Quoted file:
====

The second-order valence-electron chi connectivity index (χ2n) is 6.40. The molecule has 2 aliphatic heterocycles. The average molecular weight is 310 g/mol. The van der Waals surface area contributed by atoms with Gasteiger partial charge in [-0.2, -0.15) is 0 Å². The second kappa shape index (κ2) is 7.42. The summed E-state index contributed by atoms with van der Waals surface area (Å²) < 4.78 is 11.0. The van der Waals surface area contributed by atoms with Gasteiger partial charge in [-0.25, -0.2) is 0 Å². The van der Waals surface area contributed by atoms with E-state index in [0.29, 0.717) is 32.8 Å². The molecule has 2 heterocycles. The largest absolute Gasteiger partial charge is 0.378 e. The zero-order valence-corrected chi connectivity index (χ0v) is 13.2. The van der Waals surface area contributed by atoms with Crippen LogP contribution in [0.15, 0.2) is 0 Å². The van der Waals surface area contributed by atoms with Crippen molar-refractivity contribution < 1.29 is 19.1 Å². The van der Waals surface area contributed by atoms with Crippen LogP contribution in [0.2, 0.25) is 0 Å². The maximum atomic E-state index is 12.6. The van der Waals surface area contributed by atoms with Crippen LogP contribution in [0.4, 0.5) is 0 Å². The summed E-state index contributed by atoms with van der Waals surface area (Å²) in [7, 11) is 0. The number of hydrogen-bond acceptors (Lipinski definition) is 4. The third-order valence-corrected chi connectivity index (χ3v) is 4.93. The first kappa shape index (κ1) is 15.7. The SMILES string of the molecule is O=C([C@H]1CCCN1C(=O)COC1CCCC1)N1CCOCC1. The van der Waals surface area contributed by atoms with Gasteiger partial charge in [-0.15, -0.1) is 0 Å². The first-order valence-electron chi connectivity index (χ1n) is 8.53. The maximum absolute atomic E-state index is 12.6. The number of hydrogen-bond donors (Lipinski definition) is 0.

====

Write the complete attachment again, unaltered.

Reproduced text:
The second-order valence-electron chi connectivity index (χ2n) is 6.40. The molecule has 2 aliphatic heterocycles. The average molecular weight is 310 g/mol. The van der Waals surface area contributed by atoms with Gasteiger partial charge in [-0.2, -0.15) is 0 Å². The second kappa shape index (κ2) is 7.42. The summed E-state index contributed by atoms with van der Waals surface area (Å²) < 4.78 is 11.0. The van der Waals surface area contributed by atoms with Gasteiger partial charge in [-0.25, -0.2) is 0 Å². The van der Waals surface area contributed by atoms with E-state index in [0.29, 0.717) is 32.8 Å². The molecule has 2 heterocycles. The largest absolute Gasteiger partial charge is 0.378 e. The zero-order valence-corrected chi connectivity index (χ0v) is 13.2. The van der Waals surface area contributed by atoms with Crippen LogP contribution in [0.15, 0.2) is 0 Å². The van der Waals surface area contributed by atoms with Crippen molar-refractivity contribution < 1.29 is 19.1 Å². The van der Waals surface area contributed by atoms with Crippen LogP contribution in [0.2, 0.25) is 0 Å². The maximum atomic E-state index is 12.6. The van der Waals surface area contributed by atoms with Crippen LogP contribution in [0.4, 0.5) is 0 Å². The summed E-state index contributed by atoms with van der Waals surface area (Å²) in [7, 11) is 0. The number of hydrogen-bond acceptors (Lipinski definition) is 4. The third-order valence-corrected chi connectivity index (χ3v) is 4.93. The first kappa shape index (κ1) is 15.7. The SMILES string of the molecule is O=C([C@H]1CCCN1C(=O)COC1CCCC1)N1CCOCC1. The van der Waals surface area contributed by atoms with Gasteiger partial charge in [-0.15, -0.1) is 0 Å². The first-order valence-electron chi connectivity index (χ1n) is 8.53. The maximum absolute atomic E-state index is 12.6. The number of hydrogen-bond donors (Lipinski definition) is 0.